There’s something about Nixie Tube Clocks that keeps drawing hackers to build their own iterations, even if its been done a gazillion times before. Their depleting supply, and the high voltage drivers to control them, makes it all the more interesting. [Pete Mills], a veteran of several interesting projects, many of which we have featured here, is no exception and decided to build his own version of a Nixie Tube Clock, but with several nifty features.
To put it in a nut shell, his Clock uses Nixie tubes for display, has USB serial communication, temperature measurement, AC frequency measurement, time and date keeping with a software based RTC, software driven boost converter for the 175V DC nixie tube supply and a windows app for clock configuration.
The software based time keeping is pretty interesting. It is essentially a method to calibrate the crystal to more closely match real time, and some code to keep track of the time and date. This obviously leads to a reduction in components and the spin-offs that comes with that; increased reliability, cost reduction, real estate savings. The RTC code can easily be ported to other clock projects irrespective of the display used. Besides keeping track of time and date, it can also account for leap years, and report the day of the week. A zero-crossing detector connected to the low-voltage transformer supply that powers the clock can also be used as an alternative way of keeping time.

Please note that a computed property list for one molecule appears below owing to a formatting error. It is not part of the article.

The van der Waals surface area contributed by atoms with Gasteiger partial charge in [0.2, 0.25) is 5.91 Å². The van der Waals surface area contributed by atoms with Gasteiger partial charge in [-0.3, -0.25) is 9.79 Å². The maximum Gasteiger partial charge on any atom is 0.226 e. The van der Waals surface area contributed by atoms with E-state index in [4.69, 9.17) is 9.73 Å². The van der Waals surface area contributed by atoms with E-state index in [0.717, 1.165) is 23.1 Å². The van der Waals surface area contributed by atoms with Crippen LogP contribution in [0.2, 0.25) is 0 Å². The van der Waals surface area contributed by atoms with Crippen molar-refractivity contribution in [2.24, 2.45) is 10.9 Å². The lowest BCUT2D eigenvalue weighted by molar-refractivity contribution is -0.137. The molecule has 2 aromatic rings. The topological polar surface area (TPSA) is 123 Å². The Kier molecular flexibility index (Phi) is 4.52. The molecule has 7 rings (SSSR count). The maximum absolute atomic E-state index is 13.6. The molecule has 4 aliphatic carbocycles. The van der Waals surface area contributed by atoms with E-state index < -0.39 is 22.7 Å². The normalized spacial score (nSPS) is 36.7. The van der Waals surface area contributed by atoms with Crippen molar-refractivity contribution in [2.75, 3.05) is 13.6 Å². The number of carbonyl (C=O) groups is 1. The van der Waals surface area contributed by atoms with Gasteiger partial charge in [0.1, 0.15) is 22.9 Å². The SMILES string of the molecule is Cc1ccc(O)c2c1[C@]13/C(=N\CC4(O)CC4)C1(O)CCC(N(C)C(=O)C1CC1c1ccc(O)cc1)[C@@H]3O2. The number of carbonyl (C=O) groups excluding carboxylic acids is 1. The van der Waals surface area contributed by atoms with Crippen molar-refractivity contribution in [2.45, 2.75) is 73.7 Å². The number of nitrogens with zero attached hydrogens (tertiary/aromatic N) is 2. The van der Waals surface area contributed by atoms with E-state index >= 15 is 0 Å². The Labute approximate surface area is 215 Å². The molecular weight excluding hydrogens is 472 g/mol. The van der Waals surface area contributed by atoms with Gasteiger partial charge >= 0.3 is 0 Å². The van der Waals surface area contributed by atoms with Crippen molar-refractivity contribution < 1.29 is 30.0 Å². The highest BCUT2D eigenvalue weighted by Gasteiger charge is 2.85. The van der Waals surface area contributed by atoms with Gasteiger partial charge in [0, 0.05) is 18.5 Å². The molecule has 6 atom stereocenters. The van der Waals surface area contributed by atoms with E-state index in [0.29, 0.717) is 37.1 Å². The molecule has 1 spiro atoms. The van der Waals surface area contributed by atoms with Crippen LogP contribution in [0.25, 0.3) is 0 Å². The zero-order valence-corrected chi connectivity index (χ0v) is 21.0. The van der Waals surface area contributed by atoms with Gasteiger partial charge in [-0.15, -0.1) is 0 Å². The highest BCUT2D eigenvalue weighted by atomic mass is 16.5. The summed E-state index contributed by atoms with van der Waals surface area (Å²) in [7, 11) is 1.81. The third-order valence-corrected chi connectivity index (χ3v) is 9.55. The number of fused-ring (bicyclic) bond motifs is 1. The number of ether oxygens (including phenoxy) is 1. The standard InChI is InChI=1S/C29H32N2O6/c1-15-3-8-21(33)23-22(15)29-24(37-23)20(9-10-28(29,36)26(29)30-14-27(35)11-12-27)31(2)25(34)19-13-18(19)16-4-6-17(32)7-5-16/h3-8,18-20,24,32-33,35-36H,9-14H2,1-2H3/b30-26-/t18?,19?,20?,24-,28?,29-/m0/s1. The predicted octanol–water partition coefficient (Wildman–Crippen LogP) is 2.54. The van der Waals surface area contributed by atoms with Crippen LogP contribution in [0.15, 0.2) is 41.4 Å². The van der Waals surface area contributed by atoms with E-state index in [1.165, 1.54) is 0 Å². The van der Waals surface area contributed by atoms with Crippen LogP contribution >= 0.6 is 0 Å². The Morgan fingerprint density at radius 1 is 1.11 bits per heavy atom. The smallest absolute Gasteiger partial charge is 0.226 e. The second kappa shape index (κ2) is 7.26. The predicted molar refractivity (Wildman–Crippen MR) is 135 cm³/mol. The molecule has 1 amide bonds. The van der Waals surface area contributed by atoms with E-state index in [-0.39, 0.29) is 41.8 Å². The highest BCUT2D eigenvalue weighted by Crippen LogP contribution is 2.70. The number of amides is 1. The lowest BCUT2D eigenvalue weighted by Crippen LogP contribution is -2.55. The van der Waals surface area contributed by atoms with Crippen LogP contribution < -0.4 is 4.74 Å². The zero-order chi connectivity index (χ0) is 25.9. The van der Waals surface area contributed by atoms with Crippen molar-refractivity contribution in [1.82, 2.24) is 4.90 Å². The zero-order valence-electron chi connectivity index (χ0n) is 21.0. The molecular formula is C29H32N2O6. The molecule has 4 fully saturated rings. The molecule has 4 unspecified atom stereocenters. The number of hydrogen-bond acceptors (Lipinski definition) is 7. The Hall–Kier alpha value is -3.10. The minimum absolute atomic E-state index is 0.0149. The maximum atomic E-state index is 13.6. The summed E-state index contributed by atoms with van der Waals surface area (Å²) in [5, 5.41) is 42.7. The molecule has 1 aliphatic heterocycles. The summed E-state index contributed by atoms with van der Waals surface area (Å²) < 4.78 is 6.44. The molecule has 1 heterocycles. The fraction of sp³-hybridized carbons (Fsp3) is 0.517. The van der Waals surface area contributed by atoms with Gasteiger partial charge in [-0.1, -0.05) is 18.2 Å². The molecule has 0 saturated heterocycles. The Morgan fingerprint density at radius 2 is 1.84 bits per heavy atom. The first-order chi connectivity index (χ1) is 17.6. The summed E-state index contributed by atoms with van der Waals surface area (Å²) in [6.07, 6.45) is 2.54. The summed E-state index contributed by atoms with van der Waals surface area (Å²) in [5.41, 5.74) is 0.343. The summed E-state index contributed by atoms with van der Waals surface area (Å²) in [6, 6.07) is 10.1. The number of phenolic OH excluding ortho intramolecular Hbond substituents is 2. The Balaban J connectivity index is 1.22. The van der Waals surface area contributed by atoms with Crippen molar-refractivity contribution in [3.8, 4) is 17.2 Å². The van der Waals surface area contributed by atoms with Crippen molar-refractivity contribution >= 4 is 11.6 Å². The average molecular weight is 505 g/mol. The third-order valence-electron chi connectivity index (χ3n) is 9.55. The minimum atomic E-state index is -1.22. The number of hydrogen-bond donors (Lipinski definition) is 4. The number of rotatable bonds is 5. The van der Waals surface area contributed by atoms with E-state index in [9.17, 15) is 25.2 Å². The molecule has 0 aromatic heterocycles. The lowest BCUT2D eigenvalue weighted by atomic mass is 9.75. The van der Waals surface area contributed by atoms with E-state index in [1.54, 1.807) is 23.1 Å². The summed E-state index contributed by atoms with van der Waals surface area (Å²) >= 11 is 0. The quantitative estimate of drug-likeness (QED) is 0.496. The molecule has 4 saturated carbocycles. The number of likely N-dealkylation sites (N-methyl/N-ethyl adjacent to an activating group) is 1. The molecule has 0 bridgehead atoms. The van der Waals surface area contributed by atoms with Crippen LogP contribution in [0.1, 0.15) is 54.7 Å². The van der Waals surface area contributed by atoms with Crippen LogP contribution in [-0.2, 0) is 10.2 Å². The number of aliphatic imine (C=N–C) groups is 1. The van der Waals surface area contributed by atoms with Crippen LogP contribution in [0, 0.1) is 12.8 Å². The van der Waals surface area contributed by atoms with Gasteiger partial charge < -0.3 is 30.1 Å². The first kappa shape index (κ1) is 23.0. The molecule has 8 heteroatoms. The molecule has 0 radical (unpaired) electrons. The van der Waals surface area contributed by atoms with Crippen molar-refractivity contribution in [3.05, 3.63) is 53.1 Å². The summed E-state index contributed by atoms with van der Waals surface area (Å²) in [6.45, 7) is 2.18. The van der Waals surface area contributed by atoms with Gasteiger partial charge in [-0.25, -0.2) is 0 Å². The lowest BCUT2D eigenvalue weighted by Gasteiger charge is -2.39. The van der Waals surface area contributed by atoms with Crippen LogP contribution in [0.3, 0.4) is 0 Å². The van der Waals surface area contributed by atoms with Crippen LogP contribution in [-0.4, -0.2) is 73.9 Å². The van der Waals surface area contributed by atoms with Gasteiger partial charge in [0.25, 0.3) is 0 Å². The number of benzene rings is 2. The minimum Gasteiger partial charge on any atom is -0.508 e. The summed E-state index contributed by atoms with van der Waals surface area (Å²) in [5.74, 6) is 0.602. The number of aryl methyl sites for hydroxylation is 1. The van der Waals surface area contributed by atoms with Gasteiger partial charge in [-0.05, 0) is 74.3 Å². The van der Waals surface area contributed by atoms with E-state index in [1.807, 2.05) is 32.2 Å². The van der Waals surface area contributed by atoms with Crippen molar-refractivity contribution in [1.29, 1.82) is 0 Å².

When connected to a serial console over UART, the clock can report back many variables depending on the queries it receives. The high voltage DC needed to drive the Nixie tubes is generated using a simple boost converter controlled by the micro controller. An important “gotcha” that [Pete] deduced after blowing off several fuses, was to disconnect the micro controller port connected to the PWM timer and explicitly set it to output low via software. There’s a couple of other issues that he ran into – such as board layout, power supply, incorrect pullups – that make for interesting reading. The clock enclosure is still work in progress, but [Pete] hopes to get it done sometime soon.
He also wrote a Windows application – Nixie Clock Communicator – to help with time setting and calibration. Finally, he describes in detail the process of calibrating the clock’s software based RTC. Based on his calculations, the clock will drift by about 48 seconds over an 8 month period. Since he will be adjusting for DST much sooner than that, his clock ought to be off from correct time by not more than a minute at any given time. Not bad for a clock that does not use a dedicated RTC chip. [Pete] still has some of the prototype boards to give away if someone is interested. If you’d rather build it yourself from scratch, [Pete] has posted the software code, schematics and PCB, and a BoM.